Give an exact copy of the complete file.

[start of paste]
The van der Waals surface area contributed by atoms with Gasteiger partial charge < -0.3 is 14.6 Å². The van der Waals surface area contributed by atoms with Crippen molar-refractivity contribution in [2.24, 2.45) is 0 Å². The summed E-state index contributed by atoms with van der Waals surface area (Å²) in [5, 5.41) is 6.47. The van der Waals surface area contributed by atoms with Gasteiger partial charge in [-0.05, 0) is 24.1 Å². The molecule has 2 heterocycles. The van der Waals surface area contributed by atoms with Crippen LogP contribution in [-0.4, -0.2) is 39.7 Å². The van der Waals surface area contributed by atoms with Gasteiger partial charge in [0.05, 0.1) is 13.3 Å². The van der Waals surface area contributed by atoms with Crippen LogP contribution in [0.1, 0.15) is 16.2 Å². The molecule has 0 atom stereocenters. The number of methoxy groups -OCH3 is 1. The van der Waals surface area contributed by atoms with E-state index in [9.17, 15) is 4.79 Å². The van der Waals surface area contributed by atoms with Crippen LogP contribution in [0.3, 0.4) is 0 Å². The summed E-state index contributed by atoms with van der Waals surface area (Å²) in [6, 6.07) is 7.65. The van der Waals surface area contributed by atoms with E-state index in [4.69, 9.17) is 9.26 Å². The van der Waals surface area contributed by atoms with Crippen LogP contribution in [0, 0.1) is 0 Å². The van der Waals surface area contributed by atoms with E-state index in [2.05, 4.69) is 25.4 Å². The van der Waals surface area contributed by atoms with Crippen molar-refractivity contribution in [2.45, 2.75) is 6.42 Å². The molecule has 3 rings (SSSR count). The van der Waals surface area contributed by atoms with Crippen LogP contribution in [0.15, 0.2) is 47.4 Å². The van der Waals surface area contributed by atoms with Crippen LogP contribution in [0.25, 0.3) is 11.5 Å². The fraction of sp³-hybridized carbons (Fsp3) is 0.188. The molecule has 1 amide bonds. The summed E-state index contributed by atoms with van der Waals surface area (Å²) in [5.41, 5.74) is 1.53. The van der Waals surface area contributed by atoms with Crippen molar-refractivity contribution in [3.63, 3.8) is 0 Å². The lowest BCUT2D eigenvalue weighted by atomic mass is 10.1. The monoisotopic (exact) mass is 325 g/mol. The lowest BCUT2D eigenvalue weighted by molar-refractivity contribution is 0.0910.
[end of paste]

The van der Waals surface area contributed by atoms with Gasteiger partial charge < -0.3 is 14.6 Å². The van der Waals surface area contributed by atoms with Crippen molar-refractivity contribution in [2.24, 2.45) is 0 Å². The summed E-state index contributed by atoms with van der Waals surface area (Å²) in [5, 5.41) is 6.47. The van der Waals surface area contributed by atoms with Gasteiger partial charge in [-0.05, 0) is 24.1 Å². The molecule has 2 heterocycles. The van der Waals surface area contributed by atoms with Crippen LogP contribution in [-0.4, -0.2) is 39.7 Å². The van der Waals surface area contributed by atoms with Gasteiger partial charge in [0.05, 0.1) is 13.3 Å². The van der Waals surface area contributed by atoms with Crippen LogP contribution in [0.1, 0.15) is 16.2 Å². The molecule has 0 atom stereocenters. The number of methoxy groups -OCH3 is 1. The van der Waals surface area contributed by atoms with E-state index in [9.17, 15) is 4.79 Å². The van der Waals surface area contributed by atoms with Crippen LogP contribution in [0.3, 0.4) is 0 Å². The summed E-state index contributed by atoms with van der Waals surface area (Å²) in [6, 6.07) is 7.65. The van der Waals surface area contributed by atoms with E-state index in [4.69, 9.17) is 9.26 Å². The van der Waals surface area contributed by atoms with Crippen LogP contribution in [0, 0.1) is 0 Å². The van der Waals surface area contributed by atoms with E-state index in [2.05, 4.69) is 25.4 Å². The van der Waals surface area contributed by atoms with Crippen molar-refractivity contribution in [2.45, 2.75) is 6.42 Å². The molecule has 3 rings (SSSR count). The van der Waals surface area contributed by atoms with Crippen LogP contribution in [0.15, 0.2) is 47.4 Å². The van der Waals surface area contributed by atoms with Crippen LogP contribution in [0.25, 0.3) is 11.5 Å². The fraction of sp³-hybridized carbons (Fsp3) is 0.188. The molecule has 1 amide bonds. The summed E-state index contributed by atoms with van der Waals surface area (Å²) in [5.41, 5.74) is 1.53. The van der Waals surface area contributed by atoms with Crippen molar-refractivity contribution in [3.63, 3.8) is 0 Å². The lowest BCUT2D eigenvalue weighted by atomic mass is 10.1. The monoisotopic (exact) mass is 325 g/mol. The lowest BCUT2D eigenvalue weighted by molar-refractivity contribution is 0.0910.